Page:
Pieces of the Future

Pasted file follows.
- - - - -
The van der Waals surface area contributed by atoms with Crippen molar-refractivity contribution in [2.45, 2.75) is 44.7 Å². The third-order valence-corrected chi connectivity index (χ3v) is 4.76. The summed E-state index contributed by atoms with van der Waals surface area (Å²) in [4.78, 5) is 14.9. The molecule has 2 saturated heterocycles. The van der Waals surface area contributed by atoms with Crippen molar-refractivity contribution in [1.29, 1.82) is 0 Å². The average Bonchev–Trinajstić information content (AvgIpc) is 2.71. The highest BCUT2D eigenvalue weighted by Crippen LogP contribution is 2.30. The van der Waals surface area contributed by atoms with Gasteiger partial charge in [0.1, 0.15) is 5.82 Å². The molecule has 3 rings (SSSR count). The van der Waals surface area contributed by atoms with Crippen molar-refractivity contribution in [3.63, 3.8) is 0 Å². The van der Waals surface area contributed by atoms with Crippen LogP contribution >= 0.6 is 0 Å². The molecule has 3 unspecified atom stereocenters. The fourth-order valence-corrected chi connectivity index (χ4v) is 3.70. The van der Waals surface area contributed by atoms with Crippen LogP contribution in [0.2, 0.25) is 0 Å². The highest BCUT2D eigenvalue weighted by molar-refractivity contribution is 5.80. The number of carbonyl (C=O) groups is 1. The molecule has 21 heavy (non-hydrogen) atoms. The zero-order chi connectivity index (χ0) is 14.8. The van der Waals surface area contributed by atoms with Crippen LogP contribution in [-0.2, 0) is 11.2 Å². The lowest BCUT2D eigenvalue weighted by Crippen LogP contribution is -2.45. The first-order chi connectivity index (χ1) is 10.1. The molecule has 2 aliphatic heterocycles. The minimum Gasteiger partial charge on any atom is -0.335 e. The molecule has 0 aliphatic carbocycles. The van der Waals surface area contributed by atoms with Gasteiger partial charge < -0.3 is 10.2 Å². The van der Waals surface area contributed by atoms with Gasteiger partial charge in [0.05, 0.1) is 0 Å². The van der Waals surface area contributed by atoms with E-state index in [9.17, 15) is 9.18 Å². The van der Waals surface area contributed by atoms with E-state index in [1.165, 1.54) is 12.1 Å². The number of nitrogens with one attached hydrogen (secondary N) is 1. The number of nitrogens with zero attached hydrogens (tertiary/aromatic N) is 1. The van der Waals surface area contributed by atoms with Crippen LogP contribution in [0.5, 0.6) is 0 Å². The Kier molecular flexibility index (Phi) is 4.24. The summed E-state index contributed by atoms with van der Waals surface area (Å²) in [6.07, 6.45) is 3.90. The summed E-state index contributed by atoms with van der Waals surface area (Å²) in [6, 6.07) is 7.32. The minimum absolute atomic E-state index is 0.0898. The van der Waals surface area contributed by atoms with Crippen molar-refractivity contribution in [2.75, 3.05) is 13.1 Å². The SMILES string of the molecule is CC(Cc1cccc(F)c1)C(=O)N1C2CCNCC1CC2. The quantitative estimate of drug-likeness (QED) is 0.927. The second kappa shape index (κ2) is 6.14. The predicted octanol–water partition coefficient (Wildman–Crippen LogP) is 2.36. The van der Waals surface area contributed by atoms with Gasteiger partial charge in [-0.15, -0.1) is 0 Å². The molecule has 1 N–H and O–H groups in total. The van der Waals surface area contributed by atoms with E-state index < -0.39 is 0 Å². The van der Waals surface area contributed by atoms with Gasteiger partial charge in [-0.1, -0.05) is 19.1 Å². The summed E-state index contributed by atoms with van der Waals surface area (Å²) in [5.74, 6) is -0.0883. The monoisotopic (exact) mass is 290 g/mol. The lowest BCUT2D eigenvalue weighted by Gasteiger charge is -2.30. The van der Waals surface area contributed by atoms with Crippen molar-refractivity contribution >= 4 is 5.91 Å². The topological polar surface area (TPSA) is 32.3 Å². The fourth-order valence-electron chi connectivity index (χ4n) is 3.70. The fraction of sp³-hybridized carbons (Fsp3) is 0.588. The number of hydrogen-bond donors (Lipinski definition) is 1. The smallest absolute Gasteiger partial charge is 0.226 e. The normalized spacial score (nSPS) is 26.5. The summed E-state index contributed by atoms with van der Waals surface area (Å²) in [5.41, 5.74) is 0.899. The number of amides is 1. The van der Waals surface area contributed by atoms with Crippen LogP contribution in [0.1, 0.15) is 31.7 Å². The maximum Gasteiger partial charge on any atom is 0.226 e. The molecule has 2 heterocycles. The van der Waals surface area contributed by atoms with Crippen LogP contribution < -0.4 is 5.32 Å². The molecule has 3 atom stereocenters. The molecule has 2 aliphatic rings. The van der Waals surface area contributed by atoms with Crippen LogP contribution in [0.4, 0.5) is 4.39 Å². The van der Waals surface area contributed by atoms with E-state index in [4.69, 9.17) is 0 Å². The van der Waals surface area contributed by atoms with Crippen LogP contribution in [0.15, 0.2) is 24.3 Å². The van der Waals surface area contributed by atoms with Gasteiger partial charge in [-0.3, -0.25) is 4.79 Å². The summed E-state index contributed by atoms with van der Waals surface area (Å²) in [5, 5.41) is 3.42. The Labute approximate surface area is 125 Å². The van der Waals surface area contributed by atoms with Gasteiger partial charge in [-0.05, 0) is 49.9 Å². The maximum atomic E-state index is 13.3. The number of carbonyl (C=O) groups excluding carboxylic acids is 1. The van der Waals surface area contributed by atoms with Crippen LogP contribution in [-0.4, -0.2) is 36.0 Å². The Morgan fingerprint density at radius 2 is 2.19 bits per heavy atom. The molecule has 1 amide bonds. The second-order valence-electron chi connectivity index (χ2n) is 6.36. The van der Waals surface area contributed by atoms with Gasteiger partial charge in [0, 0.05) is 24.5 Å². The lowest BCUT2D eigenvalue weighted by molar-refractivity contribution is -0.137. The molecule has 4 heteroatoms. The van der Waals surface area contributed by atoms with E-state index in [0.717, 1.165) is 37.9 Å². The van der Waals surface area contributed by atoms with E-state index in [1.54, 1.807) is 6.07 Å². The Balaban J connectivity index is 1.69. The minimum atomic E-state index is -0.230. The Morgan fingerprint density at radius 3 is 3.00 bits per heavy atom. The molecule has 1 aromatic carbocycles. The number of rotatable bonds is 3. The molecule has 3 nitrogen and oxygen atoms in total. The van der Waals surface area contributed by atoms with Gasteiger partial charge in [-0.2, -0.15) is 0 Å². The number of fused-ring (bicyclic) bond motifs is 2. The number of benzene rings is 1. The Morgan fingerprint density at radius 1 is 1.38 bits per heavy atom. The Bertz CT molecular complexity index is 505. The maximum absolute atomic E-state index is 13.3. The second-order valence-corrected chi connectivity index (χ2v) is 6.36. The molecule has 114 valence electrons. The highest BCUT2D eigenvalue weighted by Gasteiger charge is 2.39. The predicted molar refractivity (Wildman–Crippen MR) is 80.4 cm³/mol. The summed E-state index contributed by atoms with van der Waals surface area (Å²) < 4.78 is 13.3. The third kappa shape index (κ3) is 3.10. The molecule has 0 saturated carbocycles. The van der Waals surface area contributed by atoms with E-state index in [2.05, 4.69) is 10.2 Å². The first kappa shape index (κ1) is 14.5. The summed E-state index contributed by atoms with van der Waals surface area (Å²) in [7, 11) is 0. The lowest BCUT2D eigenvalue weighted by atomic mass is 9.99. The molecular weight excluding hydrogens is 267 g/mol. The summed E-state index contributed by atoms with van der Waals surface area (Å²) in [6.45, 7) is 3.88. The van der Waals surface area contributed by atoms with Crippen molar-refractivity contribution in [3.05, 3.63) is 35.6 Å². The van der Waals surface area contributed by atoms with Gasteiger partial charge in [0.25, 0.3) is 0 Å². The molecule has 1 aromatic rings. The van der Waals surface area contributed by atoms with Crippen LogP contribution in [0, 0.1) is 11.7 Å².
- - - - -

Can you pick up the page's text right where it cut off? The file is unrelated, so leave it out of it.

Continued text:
I haven't rented movies in months (seen plenty on HBO thanks to TiVo and *cough* downloaded from the internet) but recently grabbed a couple gems. Pieces of April was something I wanted to see last summer, but its life was short-lived on the Oregon art house movie circuit, and before I knew it, it was gone. The movie is fairly strong, it's a little slow in parts, a little flat here and there, but has some really great emotional parts that make up for its shortcomings. I guess I'd give it a 80/100 if I rated movies on a quality scale. But while I may consider this a pretty good film, I think it's a real breakthrough work; a milestone of sorts. The real breakthrough was the format. Now, I'm not focusing on it because I know it's sort of a gimmick to do a mainstream movie on cheap DV cameras, but it's worth looking at this movie as a sign of things to come. I'm sure someone in 1979 (or whenever Wordstar first came out) made some bold prediction that in five years the Great American Novel was going to be typed out on a computer running their software and I'm sure people laughed. And when you think about how 99% of the publishing industry works today, through laptops and copies of Word, the Great American Novel is being written every year, thousands of times over, on cheap computers running cheap software that allows for easy writing and editing. Pieces of April is the first thing recorded on digital video I've seen that finally felt like a "proper" movie. I'm going to say it was the performances and script, not just the actors involved that made it shine. The picture quality definitely feels like a step down from regular cinema, but after the first 10 minutes or so you don't notice any jaggies or the harsh exposure and focus instead on the story. The entire film was made for about $160k, using prosumer-level cameras. When iMovie came out soon after MiniDV cameras became popular, I heard a lot of people predict that someday soon, the next great film was coming out of some unknown person with a computer, a good script, and a few grand to film it. There has been a few attempts at this already. Sundance recently screened a film edited in iMovie. Although Pieces of April came out of the "Hollywood Machine" it's the first DV feature I've seen that made me forget it cost nothing and was produced with cheap gear. It was a good movie that happened to be shot in DV, and as technology marches forward, there's no doubt that ten years from now anyone will probably be able to buy a high-def DV camera for about a grand that could shoot a feature. Of course, you're still going to need the basics that no piece of software or hardware can provide: great story, actors, locations, sound, and editing, but the prices of tools are dropping so fast that maybe someday we'll get to the point where an artist won't be limited by the cash in their pocket, but by the ideas in their heart.